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From electric circuits to chemical networks

  • Luca CardelliEmail author
  • Mirco Tribastone
  • Max Tschaikowski
Open Access
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Abstract

Electric circuits manipulate electric charge and magnetic flux via a small set of discrete components to implement useful functionality over continuous time-varying signals represented by currents and voltages. Much of the same functionality is useful to biological organisms, where it is implemented by a completely different set of discrete components (typically proteins) and signal representations (typically via concentrations). We describe how to take a linear electric circuit and systematically convert it to a chemical reaction network of the same functionality, as a dynamical system. Both the structure and the components of the electric circuit are dissolved in the process, but the resulting chemical network is intelligible. This approach provides access to a large library of well-studied devices, from analog electronics, whose chemical network realization can be compared to natural biochemical networks, or used to engineer synthetic biochemical networks.

Keywords

Electric circuits Chemical reaction networks Differential–algebraic system of equations 

1 Introduction

Living organisms perform a variety of functions that can be described in abstract terms as information processing and regulation. Analogies have been drawn between the biochemical reaction networks that perform such functions and electric circuits of similar nature (Arkin 2000; Del Vecchio et al. 2008). The comparison is useful in systems biology, in trying to understand the function of natural systems, and in synthetic biology, in trying to engineer desired functionality in a biochemical context.

An obstacle to exploiting this analogy is that the fundamental components of biochemistry and electronics are very different: the phenomena of resistance, induction, and capacitance based on the interplay between electric and magnetic fields have no immediate parallel in terms of chemical concentrations. Hence, it is not clear how to take systematic advantage of engineering knowledge developed in electronics in understanding biochemical systems. Instead, the search for components of biological network has progressed in different and certainly more appropriate directions (Hart et al. 2012; Milo et al. 2002).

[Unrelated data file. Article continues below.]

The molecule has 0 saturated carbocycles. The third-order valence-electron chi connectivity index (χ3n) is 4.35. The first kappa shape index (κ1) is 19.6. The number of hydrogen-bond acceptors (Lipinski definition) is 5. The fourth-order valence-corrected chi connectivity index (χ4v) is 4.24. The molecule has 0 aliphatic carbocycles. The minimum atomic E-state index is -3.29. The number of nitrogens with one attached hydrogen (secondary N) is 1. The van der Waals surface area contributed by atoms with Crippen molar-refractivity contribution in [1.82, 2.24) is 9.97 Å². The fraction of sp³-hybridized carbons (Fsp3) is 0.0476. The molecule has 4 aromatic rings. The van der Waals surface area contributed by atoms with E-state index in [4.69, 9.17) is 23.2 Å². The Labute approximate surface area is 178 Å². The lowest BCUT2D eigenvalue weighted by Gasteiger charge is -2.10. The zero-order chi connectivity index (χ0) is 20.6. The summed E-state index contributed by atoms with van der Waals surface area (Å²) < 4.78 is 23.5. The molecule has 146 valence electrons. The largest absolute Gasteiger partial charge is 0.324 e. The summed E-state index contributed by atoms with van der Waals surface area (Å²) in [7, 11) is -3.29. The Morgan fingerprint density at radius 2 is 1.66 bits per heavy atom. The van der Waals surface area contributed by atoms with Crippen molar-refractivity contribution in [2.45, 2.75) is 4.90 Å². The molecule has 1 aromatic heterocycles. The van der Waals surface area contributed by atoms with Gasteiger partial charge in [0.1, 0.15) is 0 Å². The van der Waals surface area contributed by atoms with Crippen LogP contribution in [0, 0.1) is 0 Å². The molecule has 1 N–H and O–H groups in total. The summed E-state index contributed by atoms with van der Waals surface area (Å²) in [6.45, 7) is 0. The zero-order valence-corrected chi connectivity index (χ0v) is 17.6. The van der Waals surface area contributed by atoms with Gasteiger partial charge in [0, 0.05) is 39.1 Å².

Even within electronics, though, the precise nature of electric components is incidental to the desired function. For example, one may wish to filter the high frequencies of a signal represented by an oscillating voltage. There are countless electric circuits that can perform this function, based on different classes of components in different configurations. Some of those circuits are based on operational amplifiers, which are themselves built from a large network of components to perform an abstract function to which they are incidental. The nature of the fundamental components is inessential, as long as they can be combined to provide a wide range of functionality.

A common way to describe essential function, both in electronics and in biochemistry, is through a system of ordinary differential equations (ODEs). Once the function of a circuit is reduced to this form, it does not matter if the quantities represented are voltages or concentrations: it only matters the way in which they vary over time. Conversely, given an ODE system, one may ask the engineering question of how to realize a circuit (electronic or biochemical) that can perform that function. An early example of this inverse process is the synthesis of mechanical and then electric analog circuits from differential equations (Bush 1931; Shannon 1941).